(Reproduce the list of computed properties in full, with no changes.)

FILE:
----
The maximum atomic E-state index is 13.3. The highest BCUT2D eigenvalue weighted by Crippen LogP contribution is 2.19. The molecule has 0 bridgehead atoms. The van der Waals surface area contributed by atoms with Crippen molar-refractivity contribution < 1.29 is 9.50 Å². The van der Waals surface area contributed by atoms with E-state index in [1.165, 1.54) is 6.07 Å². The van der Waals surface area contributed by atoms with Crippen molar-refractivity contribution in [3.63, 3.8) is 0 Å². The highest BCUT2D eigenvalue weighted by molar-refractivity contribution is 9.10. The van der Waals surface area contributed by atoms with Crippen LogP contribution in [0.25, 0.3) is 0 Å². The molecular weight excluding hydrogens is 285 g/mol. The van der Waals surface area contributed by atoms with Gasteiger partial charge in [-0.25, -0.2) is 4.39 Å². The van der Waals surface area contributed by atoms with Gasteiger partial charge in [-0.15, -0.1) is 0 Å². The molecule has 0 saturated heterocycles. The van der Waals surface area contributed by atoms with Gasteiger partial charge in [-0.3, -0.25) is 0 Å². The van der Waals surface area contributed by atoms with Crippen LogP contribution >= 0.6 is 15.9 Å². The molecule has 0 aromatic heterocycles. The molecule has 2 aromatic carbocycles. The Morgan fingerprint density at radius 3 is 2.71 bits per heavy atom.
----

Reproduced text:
The maximum atomic E-state index is 13.3. The highest BCUT2D eigenvalue weighted by Crippen LogP contribution is 2.19. The molecule has 0 bridgehead atoms. The van der Waals surface area contributed by atoms with Crippen molar-refractivity contribution < 1.29 is 9.50 Å². The van der Waals surface area contributed by atoms with E-state index in [1.165, 1.54) is 6.07 Å². The van der Waals surface area contributed by atoms with Crippen molar-refractivity contribution in [3.63, 3.8) is 0 Å². The highest BCUT2D eigenvalue weighted by molar-refractivity contribution is 9.10. The van der Waals surface area contributed by atoms with Crippen LogP contribution in [0.25, 0.3) is 0 Å². The molecular weight excluding hydrogens is 285 g/mol. The van der Waals surface area contributed by atoms with Gasteiger partial charge in [-0.25, -0.2) is 4.39 Å². The van der Waals surface area contributed by atoms with Gasteiger partial charge in [-0.15, -0.1) is 0 Å². The molecule has 0 saturated heterocycles. The van der Waals surface area contributed by atoms with Gasteiger partial charge in [-0.3, -0.25) is 0 Å². The van der Waals surface area contributed by atoms with Crippen LogP contribution >= 0.6 is 15.9 Å². The molecule has 0 aromatic heterocycles. The molecule has 2 aromatic carbocycles. The Morgan fingerprint density at radius 3 is 2.71 bits per heavy atom.